Parent Day at IMSA is an opportunity for parents to get a glimpse into their children’s everyday lives inside the classroom. This event usually takes place in person towards the beginning of the academic year, and families are provided with information about their children’s course curricula directly from teachers.
Parent Day is not a mandatory event. However, IMSA, the Parents Association Council (PAC), teachers, and students highly recommend parents attend so that they can understand the academic expectations set on their children.
Fall of 2021 was the semester IMSA hosted Parent Day virtually over Zoom despite students being back on campus. In the past, the event always began bright and early at 8:00 am in the auditorium. This year, Virtual Parent Day kicked off on September 18, at 9:00 am. Families had the opportunity to join a Main Zoom Room call at 9:00 am to hear remarks from Principal and Chief Academic Officer, Comfort Akwaji-Anderson, and from the IMSA President, Dr. Evan Glazer.
After introductory remarks, parents were given the opportunity to join Zoom calls hosted by their students’ teachers. Personalized schedules were emailed the week of the event and provided the times and Zoom links for each course and teacher. The schedules followed each child’s mod schedule, but each mod was shortened to 20 minutes.
With teachers having only 20 minutes of classroom time with parents, they took advantage of this time by showcasing presentation slides with information about their course, themselves as a teacher, what students are expected to do in their class, and how parents can help support their children.
Along with this, math classes often give parents example warm-up problems to work through, while certain science classes may set up mini-labs. This was more difficult to accommodate this year because of the virtual setting, but many teachers made sure to capture pictures of students working on warm-up problems or labs throughout the week to show parents their children in action.
Along with being able to meet teachers, parents had the opportunity to hear presentations from the College and Academic Counselors (CACs) and the Student Inquiry and Research Department (SIR). Normally, there would be an additional in-person presentation about cultural clubs and performances students participate in such as Diwali, Lunar, Harambee, and Casa de Alma.
There are separate CAC presentations for sophomore, junior, and senior parents, which aim to address concerns from parents regarding their child’s journey beyond high school. During these sessions, CACs give a short presentation about their role in students’ academic lives and give parents an opportunity to ask questions.
As for the SIR presentation, it is reserved for sophomore and junior parents who have children that are not currently enrolled in a SIR project. The SIR team presents slides detailing the goals of student research projects and why parents should encourage their students to explore these projects in high school.
After IMSA hosted its first virtual Parent Day, The Acronym has collected responses from two IMSA teachers about their perspective on how the event went.
How did you approach setting up parent day virtually in comparison to the past?
Mr. Evan Brummet (Math Department): I still did Zoom, and my goal on parent day is to explain my syllabus, the different vocab I use for assignments and quizzes, and talk about what my quiz is about. It wasn’t widely different, it just required PowerPoints and sharing screens.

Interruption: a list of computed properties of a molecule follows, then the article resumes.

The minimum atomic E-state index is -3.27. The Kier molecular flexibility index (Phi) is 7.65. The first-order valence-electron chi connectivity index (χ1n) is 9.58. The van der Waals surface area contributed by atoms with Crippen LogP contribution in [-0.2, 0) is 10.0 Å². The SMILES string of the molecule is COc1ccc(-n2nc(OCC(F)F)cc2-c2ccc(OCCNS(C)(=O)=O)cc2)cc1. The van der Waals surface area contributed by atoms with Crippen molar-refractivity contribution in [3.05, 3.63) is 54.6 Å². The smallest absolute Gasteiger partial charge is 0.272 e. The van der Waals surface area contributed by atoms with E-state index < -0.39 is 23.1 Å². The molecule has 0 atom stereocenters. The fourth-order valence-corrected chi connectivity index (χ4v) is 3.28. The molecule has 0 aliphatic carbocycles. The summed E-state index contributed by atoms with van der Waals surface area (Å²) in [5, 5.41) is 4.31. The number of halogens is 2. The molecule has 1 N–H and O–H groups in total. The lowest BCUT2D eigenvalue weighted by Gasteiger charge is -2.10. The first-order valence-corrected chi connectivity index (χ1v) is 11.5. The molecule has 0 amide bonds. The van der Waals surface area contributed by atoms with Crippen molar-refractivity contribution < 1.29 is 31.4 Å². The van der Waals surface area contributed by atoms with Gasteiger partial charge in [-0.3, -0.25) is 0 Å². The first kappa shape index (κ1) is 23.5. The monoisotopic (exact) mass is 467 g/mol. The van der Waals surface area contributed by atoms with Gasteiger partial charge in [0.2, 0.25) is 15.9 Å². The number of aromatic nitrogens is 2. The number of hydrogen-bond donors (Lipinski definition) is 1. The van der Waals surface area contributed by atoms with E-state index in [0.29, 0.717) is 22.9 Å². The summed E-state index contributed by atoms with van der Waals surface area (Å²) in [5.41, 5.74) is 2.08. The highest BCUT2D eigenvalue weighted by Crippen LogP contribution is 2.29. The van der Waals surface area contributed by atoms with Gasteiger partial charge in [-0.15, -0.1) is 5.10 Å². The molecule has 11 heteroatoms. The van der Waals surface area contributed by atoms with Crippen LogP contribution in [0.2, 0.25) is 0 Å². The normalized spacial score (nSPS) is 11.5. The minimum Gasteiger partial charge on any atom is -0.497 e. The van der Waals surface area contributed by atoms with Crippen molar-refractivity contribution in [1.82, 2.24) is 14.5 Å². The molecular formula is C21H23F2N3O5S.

Dr. Jessica Amacher (Science Department): I set up parent day about the same as in the past. I usually use a set of slides to introduce myself, talk about the class, and give advice on how to support their students. So I did the same this year. Usually, in person, I also keep a lab set up for parents to look at or tape up student work around the classroom. This year I tried to incorporate something similar, adding pictures of students working during class and photos of their work on the whiteboards from earlier in the week.
Were parents more interactive/interested during the virtual parent day this year or in-person parent days in the past?
Mr. Brummet: The biggest benefit of the virtual is that more parents are able to come, especially those that live far away. There was a greater number of parents in the Zoom room, and I did have a lot ask questions. I would say there wasn’t more or less than a typical year.
Dr. Amacher: More parents/guardians attended than I usually see in person, which was nice. Some had their screens switched off and didn’t ask questions, but others asked a lot of questions and some stayed to chat at the end. In-person is a bit more interactive in general though.
In your opinion, is parent day more efficient and effective virtually or in-person?
Mr. Brummet: I do think you get a higher turnout when it’s virtual just because of how many students we have from Central and Southern Illinois. I feel like when it is in-person, I only get a lot of suburban parents. Of course, it is more personal in-person because you get to meet them face-to-face, but virtual would allow more parents to come. I don’t think I would have a strong opinion either way.
Dr. Amacher: I really think that both formats are good in different ways. I thought it was great that it was more accessible virtually but it is more fun to interact in person.
What is your favorite part of parent day?
Mr. Brummet: It is kind of funny to meet the parents, especially if they have similar personalities as the students. When it is in-person, some parents walk into the room and I know instantly who their child is, which is always a fun game to meet the people who raised all of you.
Dr. Amacher: In-person, my favorite part is chatting with parents about how awesome their students are. Also, when in person we usually get snacks in the morning, the snacks are good too.